Brazil, UAE Might Follow India’s Choice of Rafale; Debate Over Swiss Choice Continues

 - February 17, 2012, 11:00 AM
Denied an export order for years, the Dassault Rafale may soon clinch three of them. (Photo: Dassault)

The French Rafale is reportedly well placed to triumph in the long-running fighter jet contest in Brazil, and also to secure the elusive order from the UAE, following the type’s success in India. Speaking at the Singapore Airshow, Indian air force commander ACM N.A.K. Browne told AIN that his country would not accept a revised bid from the losing Eurofighter camp for the 126-aircraft MMRCA requirement. British politicians had earlier suggested this possibility, but it emerged that the Dassault Rafale was the clear winner on acquisition and life-cycle costs. Negotiations to conclude a firm contract will start on March 5, Browne said.

Dassault’s prospects for securing an order from Brazil for at least 36 Rafales brightened when Reuters reported from São Paolo that President Dilma Rousseff favors the French warplane, especially after India’s choice. Moreover, the Brazilians have requested access to India’s selection procedures for the MMRCA, which will be granted, Browne confirmed.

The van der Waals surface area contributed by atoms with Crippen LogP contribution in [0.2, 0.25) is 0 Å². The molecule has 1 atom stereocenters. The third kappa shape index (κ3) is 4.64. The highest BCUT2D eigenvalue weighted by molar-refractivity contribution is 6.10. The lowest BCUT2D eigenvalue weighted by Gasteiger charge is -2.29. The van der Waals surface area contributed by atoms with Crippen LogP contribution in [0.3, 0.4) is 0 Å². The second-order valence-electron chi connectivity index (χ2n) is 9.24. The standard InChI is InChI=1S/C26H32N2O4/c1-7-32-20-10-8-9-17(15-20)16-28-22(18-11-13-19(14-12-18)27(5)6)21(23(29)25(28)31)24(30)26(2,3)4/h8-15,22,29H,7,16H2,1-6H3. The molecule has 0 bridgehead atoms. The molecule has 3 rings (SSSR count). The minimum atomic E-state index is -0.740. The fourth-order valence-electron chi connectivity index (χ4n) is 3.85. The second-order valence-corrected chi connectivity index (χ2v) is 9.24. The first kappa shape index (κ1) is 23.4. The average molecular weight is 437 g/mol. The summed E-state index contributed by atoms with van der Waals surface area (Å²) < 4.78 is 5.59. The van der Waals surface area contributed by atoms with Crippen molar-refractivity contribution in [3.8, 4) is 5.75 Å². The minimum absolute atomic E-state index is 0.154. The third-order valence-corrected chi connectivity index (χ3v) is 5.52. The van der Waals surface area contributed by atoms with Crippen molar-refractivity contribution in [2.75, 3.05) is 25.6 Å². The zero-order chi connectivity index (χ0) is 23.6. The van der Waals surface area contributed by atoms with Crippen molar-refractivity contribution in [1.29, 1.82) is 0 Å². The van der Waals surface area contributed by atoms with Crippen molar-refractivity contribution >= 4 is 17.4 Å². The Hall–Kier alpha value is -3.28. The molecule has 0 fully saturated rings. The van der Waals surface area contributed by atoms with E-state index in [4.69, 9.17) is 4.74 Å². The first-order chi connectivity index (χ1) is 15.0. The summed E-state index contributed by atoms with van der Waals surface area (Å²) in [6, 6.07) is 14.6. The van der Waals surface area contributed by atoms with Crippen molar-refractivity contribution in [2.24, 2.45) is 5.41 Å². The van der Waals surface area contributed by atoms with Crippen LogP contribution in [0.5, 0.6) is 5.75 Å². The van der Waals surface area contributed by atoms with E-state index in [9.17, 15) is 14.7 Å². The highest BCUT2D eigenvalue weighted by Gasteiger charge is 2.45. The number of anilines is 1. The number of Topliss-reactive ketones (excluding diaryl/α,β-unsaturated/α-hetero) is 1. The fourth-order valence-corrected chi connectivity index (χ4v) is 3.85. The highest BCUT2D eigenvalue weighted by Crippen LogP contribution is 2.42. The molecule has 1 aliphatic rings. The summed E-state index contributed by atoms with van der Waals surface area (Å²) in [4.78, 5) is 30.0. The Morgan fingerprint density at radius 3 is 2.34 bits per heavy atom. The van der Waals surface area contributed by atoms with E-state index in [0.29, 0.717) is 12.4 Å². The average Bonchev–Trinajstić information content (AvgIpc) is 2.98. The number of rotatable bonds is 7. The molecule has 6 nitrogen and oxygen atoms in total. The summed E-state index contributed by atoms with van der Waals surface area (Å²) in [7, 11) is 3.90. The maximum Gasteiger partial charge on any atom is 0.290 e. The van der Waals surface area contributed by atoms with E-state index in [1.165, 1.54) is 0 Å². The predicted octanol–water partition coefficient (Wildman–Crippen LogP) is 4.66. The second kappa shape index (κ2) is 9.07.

French media outlet La Tribune reported that the long-awaited sale of 60 Rafales to the UAE might soon be concluded, despite last November’s dramatic declaration by the Emiratis at the Dubai Air Show that the price was not right. La Tribune said that Dassault chief Charles Edelstenne returned to Abu Dhabi some days after the show to repair relations. There was a positive outcome, and now French President Nicolas Sarkozy is planning to visit the UAE at the end of March to seal the deal, La Tribune continued.

In Switzerland, Defense Minister Ueli Maurier called a press conference to counter the leak of the Swiss Air Force (SAF) technical evaluation for the new fighter aircraft. This showed the Rafale as the clear winner, the Eurofighter second and the Saab Gripen last. But the Swiss government chose the Gripen package worth $3.4 billion, including 22 jets, as the most cost-effective solution. The evaluation covered flight tests of the three aircraft in Switzerland in the second half of 2008, as well as the SAF’s verdict on enhancements promised but not yet available on the three contenders.

Maurier reaffirmed the choice of the Gripen, insisting that all three contenders had met the technical requirement. The Swedish warplane was the most affordable replacement for Switzerland’s F-5Es, given the pressures on the country’s defense equipment budget, he said.